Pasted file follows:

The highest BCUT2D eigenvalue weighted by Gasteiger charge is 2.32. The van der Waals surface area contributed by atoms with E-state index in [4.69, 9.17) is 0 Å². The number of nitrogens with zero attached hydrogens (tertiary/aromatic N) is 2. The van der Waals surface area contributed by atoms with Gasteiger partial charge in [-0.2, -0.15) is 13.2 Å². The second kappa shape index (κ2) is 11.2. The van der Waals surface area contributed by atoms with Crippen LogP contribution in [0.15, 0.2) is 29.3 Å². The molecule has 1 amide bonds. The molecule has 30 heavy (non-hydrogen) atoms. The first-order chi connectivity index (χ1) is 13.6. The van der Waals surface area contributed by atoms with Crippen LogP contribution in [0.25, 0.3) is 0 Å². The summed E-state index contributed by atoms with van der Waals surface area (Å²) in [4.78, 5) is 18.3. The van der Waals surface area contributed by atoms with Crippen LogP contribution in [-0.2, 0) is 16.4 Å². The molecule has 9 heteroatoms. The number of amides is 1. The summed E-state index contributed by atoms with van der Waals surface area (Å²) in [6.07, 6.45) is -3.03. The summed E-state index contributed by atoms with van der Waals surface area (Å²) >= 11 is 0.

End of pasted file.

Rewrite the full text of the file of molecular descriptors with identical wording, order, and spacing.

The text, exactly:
The highest BCUT2D eigenvalue weighted by Gasteiger charge is 2.32. The van der Waals surface area contributed by atoms with E-state index in [4.69, 9.17) is 0 Å². The number of nitrogens with zero attached hydrogens (tertiary/aromatic N) is 2. The van der Waals surface area contributed by atoms with Gasteiger partial charge in [-0.2, -0.15) is 13.2 Å². The second kappa shape index (κ2) is 11.2. The van der Waals surface area contributed by atoms with Crippen LogP contribution in [0.15, 0.2) is 29.3 Å². The molecule has 1 amide bonds. The molecule has 30 heavy (non-hydrogen) atoms. The first-order chi connectivity index (χ1) is 13.6. The van der Waals surface area contributed by atoms with Crippen LogP contribution in [0.25, 0.3) is 0 Å². The summed E-state index contributed by atoms with van der Waals surface area (Å²) in [4.78, 5) is 18.3. The van der Waals surface area contributed by atoms with Crippen LogP contribution in [-0.2, 0) is 16.4 Å². The molecule has 9 heteroatoms. The number of amides is 1. The summed E-state index contributed by atoms with van der Waals surface area (Å²) in [6.07, 6.45) is -3.03. The summed E-state index contributed by atoms with van der Waals surface area (Å²) >= 11 is 0.